It would be unfair to give ‘No Prayer For The Dying’ the once-over without mentioning the hit single ‘Bring Your Daughter…To The Slaughter’. While by far one of the worst things in the Maiden catalogue up to this point, it holds a special place in Maiden’s history, being their first and only UK number one single. It’s possible it became a number one by occupying a slightly unfair advantage on the playing field: the single was issued on six different formats, which naturally, the fan base snapped up. (It was shortly after this the rules were changed, meaning that UK singles were only eligible to chart if issued on three formats or fewer.) ‘Bring Your Daughter…’ was originally a Bruce Dickinson solo number recorded for the Nightmare on Elm Street 5 soundtrack, but here, it’s given a full Maiden re-working. Naturally, the eighties edged and almost mechanical sounding bassline from Bruce’s original version has been kicked into touch and beefed up considerably. In short, the whole thing has a much more natural feel and much bigger punch, creating a reasonable – but disposable – hard rocker. No improvements will ever make it great, though. It is – and likely always will be – something which sounds like a bit of fun; y’know, that kind of cliché-ridden heavy metal which gets laughed at by those who never appreciated it to begin with.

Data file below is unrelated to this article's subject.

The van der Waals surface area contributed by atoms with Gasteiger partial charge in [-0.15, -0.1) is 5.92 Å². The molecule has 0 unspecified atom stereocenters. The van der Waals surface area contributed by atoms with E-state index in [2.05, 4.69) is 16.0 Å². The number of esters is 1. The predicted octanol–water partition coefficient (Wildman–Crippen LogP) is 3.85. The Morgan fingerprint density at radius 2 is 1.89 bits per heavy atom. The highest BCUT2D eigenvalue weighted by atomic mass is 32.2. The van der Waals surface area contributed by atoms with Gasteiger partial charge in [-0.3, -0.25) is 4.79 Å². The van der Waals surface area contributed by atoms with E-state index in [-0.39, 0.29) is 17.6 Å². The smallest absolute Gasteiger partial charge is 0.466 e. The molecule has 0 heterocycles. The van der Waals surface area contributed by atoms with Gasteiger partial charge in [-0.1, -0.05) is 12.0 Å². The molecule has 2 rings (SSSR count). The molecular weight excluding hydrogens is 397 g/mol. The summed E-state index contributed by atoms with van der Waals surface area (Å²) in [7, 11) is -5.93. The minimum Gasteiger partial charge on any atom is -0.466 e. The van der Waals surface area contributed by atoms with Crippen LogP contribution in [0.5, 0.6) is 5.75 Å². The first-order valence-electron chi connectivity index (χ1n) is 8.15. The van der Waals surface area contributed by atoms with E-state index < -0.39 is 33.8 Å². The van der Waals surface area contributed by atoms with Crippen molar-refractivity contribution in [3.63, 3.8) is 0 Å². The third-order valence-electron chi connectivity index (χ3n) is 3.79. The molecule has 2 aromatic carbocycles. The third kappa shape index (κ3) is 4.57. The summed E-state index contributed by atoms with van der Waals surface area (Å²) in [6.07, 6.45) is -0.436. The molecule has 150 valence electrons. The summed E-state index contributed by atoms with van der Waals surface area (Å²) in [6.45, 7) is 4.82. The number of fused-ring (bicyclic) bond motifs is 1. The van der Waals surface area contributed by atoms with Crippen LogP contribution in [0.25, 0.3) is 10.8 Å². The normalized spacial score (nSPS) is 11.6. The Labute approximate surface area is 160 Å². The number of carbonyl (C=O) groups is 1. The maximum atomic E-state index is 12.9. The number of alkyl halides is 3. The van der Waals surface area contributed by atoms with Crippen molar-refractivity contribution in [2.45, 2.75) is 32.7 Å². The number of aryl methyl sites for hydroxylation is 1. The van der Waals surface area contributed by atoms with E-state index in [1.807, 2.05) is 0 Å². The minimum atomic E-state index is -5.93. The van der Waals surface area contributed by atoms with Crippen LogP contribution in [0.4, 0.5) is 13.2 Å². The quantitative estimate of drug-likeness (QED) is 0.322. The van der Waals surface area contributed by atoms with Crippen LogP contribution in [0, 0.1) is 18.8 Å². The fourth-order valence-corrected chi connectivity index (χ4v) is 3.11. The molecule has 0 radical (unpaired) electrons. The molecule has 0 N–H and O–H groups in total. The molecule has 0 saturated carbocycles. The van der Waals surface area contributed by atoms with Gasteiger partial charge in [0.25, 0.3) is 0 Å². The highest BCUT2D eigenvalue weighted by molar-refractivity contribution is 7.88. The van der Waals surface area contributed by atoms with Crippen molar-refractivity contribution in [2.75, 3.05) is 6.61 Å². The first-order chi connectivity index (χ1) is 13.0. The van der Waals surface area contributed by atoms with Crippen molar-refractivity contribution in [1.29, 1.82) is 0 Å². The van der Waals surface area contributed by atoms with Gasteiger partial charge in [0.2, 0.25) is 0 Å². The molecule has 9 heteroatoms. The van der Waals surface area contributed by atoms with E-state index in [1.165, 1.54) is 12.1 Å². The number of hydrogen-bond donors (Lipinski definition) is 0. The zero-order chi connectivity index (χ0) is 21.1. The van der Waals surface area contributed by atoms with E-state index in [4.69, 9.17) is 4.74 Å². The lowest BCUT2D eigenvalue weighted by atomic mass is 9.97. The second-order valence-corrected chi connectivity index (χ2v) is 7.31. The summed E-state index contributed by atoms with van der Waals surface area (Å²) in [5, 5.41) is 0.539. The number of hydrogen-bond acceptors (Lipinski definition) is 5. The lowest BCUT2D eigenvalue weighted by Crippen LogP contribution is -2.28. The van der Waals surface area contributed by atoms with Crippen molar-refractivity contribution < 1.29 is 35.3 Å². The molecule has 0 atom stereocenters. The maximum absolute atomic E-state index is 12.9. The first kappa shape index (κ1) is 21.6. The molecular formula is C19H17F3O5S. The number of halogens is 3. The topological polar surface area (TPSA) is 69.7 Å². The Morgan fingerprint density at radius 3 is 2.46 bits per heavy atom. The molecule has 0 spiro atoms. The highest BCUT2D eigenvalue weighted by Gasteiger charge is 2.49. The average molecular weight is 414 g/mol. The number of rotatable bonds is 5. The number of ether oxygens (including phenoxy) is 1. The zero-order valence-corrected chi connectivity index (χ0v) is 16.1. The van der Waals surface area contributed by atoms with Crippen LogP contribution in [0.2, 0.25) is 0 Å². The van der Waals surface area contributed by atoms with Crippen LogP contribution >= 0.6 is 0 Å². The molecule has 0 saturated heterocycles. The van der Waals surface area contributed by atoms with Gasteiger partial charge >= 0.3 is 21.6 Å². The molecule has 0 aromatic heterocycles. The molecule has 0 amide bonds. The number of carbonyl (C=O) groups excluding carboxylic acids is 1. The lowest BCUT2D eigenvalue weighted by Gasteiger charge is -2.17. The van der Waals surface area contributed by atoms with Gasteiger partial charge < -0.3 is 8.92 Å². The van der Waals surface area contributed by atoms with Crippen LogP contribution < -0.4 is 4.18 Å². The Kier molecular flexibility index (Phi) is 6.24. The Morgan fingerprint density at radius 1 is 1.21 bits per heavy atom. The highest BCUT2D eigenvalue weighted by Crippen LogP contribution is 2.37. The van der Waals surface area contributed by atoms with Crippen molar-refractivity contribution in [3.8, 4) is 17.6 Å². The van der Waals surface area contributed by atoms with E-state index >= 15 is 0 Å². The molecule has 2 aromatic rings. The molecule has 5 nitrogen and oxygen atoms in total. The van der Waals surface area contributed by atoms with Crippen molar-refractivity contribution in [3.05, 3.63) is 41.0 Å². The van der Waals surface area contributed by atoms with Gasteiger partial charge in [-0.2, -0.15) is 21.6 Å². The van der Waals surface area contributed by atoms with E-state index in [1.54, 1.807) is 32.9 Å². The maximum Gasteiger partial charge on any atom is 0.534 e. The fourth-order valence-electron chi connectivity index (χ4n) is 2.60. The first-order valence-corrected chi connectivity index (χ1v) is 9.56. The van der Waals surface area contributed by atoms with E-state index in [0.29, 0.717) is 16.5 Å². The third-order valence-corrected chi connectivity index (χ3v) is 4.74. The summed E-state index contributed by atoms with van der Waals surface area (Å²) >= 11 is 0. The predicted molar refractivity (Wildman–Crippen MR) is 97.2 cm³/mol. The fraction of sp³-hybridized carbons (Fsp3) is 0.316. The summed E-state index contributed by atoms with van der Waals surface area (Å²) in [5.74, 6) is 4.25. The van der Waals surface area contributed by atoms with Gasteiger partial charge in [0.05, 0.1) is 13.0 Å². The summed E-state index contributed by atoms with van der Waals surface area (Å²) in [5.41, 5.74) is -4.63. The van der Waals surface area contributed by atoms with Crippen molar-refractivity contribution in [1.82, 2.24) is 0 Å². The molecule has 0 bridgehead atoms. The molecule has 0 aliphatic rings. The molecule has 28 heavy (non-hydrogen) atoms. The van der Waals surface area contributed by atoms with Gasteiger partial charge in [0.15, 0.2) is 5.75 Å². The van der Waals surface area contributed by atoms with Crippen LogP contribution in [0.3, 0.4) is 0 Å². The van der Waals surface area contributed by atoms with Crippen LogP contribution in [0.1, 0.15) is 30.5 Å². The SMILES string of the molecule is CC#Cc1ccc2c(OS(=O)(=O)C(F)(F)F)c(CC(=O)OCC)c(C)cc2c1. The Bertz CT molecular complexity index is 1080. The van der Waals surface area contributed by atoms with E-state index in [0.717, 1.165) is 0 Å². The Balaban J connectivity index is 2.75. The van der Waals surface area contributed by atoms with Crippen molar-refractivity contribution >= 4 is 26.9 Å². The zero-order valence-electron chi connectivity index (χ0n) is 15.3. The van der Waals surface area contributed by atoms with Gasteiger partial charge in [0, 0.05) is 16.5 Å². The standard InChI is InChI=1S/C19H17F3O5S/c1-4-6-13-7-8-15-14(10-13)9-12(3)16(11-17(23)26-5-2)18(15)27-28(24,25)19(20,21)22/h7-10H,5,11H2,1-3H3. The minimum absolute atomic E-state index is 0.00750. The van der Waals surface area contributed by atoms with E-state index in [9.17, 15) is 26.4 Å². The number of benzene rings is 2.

With ‘No Prayer…’, Iron Maiden definitely entered the new decade with a sub-par album. While the new studio material was not up to the high standard Maiden often set throughout the 80s, in the live setting, very little had changed with the band still proving themselves to be a world-class live act. Good job, too, since ‘No Prayer For The Dying’ marked the beginning of a decade long slump with regards to the quality of new material. It seemed that even the most gifted couldn’t stay on top forever.

April 2010/October 2011